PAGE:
Villigen (CH), 30.06.2023
From guest author Bernd Müller from PSI
Using an extensive computer simulation of the climate, the global economy and the global energy system, researchers at PSI have been analysing different ways of mitigating climate change, together with colleagues from the US, China, Ireland, Finland and Sweden.
CO2 emissions from human activities account for about 42 billion tonnes per year. The Intergovernmental Panel on Climate Change (IPCC) has calculated that only another 300 to 600 billion tonnes can be added, from 2020 onwards, or else the goal of limiting global warming to 1.5 degrees Celsius will be virtually unattainable. Evangelos Panos of the PSI’s Laboratory for Energy Systems Analysis agrees: “It could be a close shave, because 70 percent of our scenarios predict that the world will exceed the 1.5 °C mark in the next five years.”
Which climate measures are most successful?
Tackling climate change requires numerous political, economic and social decisions to be made. However, these decisions are fraught with uncertainty. Understandably, decision-makers are seeking robust evidence, for example in answering one of the central questions: Which measures have the greatest effect and are also economically advantageous as a means of achieving the net-zero emissions target which Switzerland, for example, has set itself? A large computer simulation dealing with this issue is now providing some answers. It combines climate models with economic models and 1200 technologies for supplying and using energy, as well as reducing greenhouse gas emissions. As part of the study, a supercomputer calculated 4000 scenarios for 15 regions of the world, taking into account possible developments in ten-year steps up to the year 2100. “This calls for sophisticated data analysis and visualisation techniques,” adds co-author James Glynn, head of the Energy Systems Modelling Program at Columbia University in the US. The final file contains 700 gigabytes of data. The paper on this research has now been published in the academic journal Energy Policy.
What makes the work done by Evangelos Panos and his co-authors unique is that, for the first time, their integrated assessment models take into account many of the uncertainties inherent in the models. Previous scenarios have typically assumed that all parameters concerning the future are known, such as which technologies will be available and when, what they will cost, or how large the potential for expanding renewable energies is. Moreover, the IPCC calculations focus solely on technology options, i.e. on what impact choosing certain technologies has on the climate. Uncertainties inherent in climate models and the way in which the climate responds to economic growth are left out of the equation, as are many other uncertainties, such as population trends and policy measures. “The most important contribution of our research is that it allows policymakers to make concrete decisions about climate action based on a full understanding of the existing uncertainties,” says co-author Brian Ó Gallachóir from University College Cork.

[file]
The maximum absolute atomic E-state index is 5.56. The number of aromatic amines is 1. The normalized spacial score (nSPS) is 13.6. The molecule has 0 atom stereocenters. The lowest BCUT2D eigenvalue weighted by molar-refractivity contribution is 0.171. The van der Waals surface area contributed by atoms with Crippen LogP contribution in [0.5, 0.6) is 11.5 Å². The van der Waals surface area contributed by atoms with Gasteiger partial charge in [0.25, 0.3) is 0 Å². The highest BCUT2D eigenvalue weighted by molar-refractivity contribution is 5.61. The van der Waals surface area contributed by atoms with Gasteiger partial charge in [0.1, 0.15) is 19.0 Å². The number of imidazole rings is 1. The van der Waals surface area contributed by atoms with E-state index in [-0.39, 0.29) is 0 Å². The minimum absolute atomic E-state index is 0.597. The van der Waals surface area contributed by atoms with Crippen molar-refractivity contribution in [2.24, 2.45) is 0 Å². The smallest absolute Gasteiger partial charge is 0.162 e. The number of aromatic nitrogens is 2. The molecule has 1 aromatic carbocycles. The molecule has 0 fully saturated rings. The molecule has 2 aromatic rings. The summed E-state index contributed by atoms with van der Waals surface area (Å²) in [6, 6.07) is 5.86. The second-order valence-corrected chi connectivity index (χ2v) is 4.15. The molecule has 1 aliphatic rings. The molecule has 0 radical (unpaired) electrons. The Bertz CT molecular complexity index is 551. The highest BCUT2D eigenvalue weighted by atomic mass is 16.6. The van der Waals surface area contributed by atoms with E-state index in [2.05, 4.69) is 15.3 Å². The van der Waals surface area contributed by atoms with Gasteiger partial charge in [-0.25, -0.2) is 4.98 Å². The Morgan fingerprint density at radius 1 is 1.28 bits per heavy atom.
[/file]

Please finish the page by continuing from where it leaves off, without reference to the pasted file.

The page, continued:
18 uncertainty factors and 72,000 variables
When researchers want to calculate scenarios that contain a large number of variables and uncertainties, they often resort to what is known as the Monte Carlo method. The Monte Carlo method does not predict the future. “Instead, it creates a kind of data map made up of what-if decision pathways,” explains Evangelos Panos. So too in the current study: For each scenario, the team adjusted 72,000 variables. “We considered 18 uncertainty factors, including population and economic growth, climate sensitivity, resource potential, the impact of changes in agriculture and forestry, the cost of energy technologies and the decoupling of energy demand from economic development,” explains James Glynn of Columbia University.
Sound basis for national pathways to an energy system transformation
In order to break down individual scenarios focusing on political and economic issues into different national pathways to an energy system transformation, additional parameters specific to each country need to be taken into account. “An energy system that enables the transition to a zero-carbon economy is capital-intensive and requires the mobilisation of resources from all stakeholders,” Panos concludes. This calls for customised analyses to be carried out at the national level: “Our study provides a sound basis for these.”
The Paul Scherrer Institute PSI develops, builds and operates large, complex research facilities and makes them available to the national and international research community. The institute’s own key research priorities are in the fields of future technologies, energy and climate, health innovation and fundamentals of nature. PSI is committed to the training of future generations. Therefore about one quarter of our staff are post-docs, post-graduates or apprentices. Altogether PSI employs 2200 people, thus being the largest research institute in Switzerland. The annual budget amounts to approximately CHF 420 million. PSI is part of the ETH Domain, with the other members being the two Swiss Federal Institutes of Technology, ETH Zurich and EPFL Lausanne, as well as Eawag (Swiss Federal Institute of Aquatic Science and Technology), Empa (Swiss Federal Laboratories for Materials Science and Technology) and WSL (Swiss Federal Institute for Forest, Snow and Landscape Research).
Deep decarbonisation pathways of the energy system in times of unprecedented uncertainty in the energy sector
Evangelos Panos, James Glynn, Socrates Kypreos, Antti Lehtilä, Yue Xiufeng, Brian Ó Gallachóir, David Daniels, Hancheng Dai
Energy Policy, 29.06.2023